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Wednesday, May 20, 2009 04:44 am

Sierra Club to Shimkus: Clean energy is no ‘assault on democracy’

“There’s no clean coal,” but economy can benefit from green jobs

Disposal of waste products from mining in slurry ponds like this one in North Carolina has caused water pollution and degradation of wells.

As U.S. Rep. John Shimkus, R-Collinsville, continues to condemn cap-and-trade legislation to limit carbon emissions, the Sangamon Valley Group of the Sierra Club prepares to fire back.

During a House Energy and Commerce Committee hearing on April 22, Shimkus sparked outrage in environmental groups across the nation, including the local Sierra Club, when he made the following comments about the American Clean Energy and Security Act of 2009:

“This is the largest assault on democracy and freedom in this country that I have ever experienced. I have lived through some tough times in Congress — impeachment, two wars, terrorist attacks. I fear this more than all the above activities that have happened.”

At Tuesday’s Liberty Brew & View movie at the Capital City Bar & Grill, Will Reynolds, a Sierra club board member, introduced a petition that will be sent to Shimkus questioning his view on climate change.

“We’re shocked by your statements denying the scientific consensus behind global warming and calling legislation to address the problem ‘the largest assault on democracy and freedom in this country that I’ve ever experienced,’” the petition states. “Our regional economy can best be recharged by green jobs through renewable energy and efficiency projects.”

The Sierra Club decided to pen the letter to Shimkus, Reynolds explains, because many members felt that their individual comments have been ignored. They hope their collective effort will garner more attention from the representative’s office. A second petition asks Gov. Pat Quinn, Senate President John Cullerton and House Speaker Michael Madigan to avoid giving Shimkus the advantage as an incumbent when congressional districts are redrawn after the 2010 census.

Reynolds says other states such as Colorado and Wyoming have attracted 500-plus workers to help build wind turbines. Central Illinois will suffer, he adds, if its politicians continue to focus on the fossil fuel industry instead of inviting similar renewable energy sources into the area.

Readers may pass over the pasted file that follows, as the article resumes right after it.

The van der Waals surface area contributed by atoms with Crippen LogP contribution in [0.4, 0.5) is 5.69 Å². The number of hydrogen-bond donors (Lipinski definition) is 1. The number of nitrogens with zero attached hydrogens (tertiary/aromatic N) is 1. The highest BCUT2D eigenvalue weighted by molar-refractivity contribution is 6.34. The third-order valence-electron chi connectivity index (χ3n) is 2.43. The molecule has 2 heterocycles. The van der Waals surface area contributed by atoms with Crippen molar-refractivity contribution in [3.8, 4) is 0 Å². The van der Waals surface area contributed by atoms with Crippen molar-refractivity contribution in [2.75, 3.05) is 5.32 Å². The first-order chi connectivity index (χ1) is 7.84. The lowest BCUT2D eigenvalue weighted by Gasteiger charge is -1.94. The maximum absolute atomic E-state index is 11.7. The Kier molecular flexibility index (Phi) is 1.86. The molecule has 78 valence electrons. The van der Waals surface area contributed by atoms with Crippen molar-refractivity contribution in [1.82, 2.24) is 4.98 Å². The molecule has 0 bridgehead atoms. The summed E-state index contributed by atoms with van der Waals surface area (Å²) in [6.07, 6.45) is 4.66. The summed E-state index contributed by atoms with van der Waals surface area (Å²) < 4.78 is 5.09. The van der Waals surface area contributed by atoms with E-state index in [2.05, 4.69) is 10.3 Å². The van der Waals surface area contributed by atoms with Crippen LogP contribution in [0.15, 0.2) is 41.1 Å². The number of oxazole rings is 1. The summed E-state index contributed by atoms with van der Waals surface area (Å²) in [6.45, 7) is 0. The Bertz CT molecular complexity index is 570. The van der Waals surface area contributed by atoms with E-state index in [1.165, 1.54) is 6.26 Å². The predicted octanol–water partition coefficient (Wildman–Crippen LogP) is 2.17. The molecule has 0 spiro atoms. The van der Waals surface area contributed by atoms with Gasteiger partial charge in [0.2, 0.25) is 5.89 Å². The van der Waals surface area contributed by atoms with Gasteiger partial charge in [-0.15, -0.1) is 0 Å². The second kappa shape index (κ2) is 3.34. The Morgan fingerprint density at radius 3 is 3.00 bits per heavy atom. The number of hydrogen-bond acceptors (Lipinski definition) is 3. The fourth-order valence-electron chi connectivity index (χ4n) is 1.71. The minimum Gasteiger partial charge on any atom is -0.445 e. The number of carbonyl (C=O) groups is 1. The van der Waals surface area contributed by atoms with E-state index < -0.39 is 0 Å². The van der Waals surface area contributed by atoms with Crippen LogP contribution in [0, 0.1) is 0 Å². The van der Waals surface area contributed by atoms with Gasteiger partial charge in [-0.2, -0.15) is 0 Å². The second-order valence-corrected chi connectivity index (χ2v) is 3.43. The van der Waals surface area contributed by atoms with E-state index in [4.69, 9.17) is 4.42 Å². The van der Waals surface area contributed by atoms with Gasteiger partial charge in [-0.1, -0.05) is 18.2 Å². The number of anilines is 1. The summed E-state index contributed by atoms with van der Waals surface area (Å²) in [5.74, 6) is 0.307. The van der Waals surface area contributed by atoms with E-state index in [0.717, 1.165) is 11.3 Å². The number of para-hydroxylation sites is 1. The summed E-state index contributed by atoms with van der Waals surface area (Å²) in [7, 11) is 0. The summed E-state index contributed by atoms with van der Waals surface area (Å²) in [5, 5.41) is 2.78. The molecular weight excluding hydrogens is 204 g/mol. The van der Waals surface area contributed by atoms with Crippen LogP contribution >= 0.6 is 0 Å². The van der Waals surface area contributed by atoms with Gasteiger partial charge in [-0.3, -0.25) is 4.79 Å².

“New jobs are coming from clean energy and efficiency projects,” Reynolds says. “Either we can work to bring those to central Illinois, or we can watch other places get those jobs while we chase after the coal industry.”

The Sierra Club also requests that Shimkus support new legislation that combats climate change and diversifies the energy market. Shimkus, as a member of the House Energy and Commerce Committee, will likely vote on the clean energy bill by the end of this week. The legislation includes provisions for cap-and-trade and carbon capture and sequestration.

Steve Tomaszewski, Shimkus’ press secretary, says the congressman’s vote will be a “definite no.”

Next week the Sierra Club returns to the beginning of the coal cycle, with a presentation by state conservation chair Joyce Blumenshine on longwall mining and its effect on land and water resources.

“Longwall is an example of the fact that there’s no clean coal,” Reynolds says. “From start to finish, it’s a destructive process.”

This controversial mining method removes the entire coal seam and often leads to land subsidence. It’s currently being used immediately south of Springfield, under 200,000 acres of farmland in Montgomery County.

Blumenshine has visited longwall mining sites, observing “huge cracks and wavy surfaces” on adjoining roads and stagnant water pooling in once-flat farmland. She plans to provide attendees with further examples of the method’s effects.

“The public is really being misled in the that the discussion about coal from the industry side never deals with the mining impacts on the environment,” Blumenshine says. “We’ll be looking at immediate concerns for Illinois prime ‘ag’ land that’s due to longwall mining moving into Montgomery County and likely other counties unless something is done about it.”

The longwall mining presentation begins at 7 p.m. Tuesday, May 26 in the North Carnegie Room of the Springfield Public Library, 326 S. Seventh St. a

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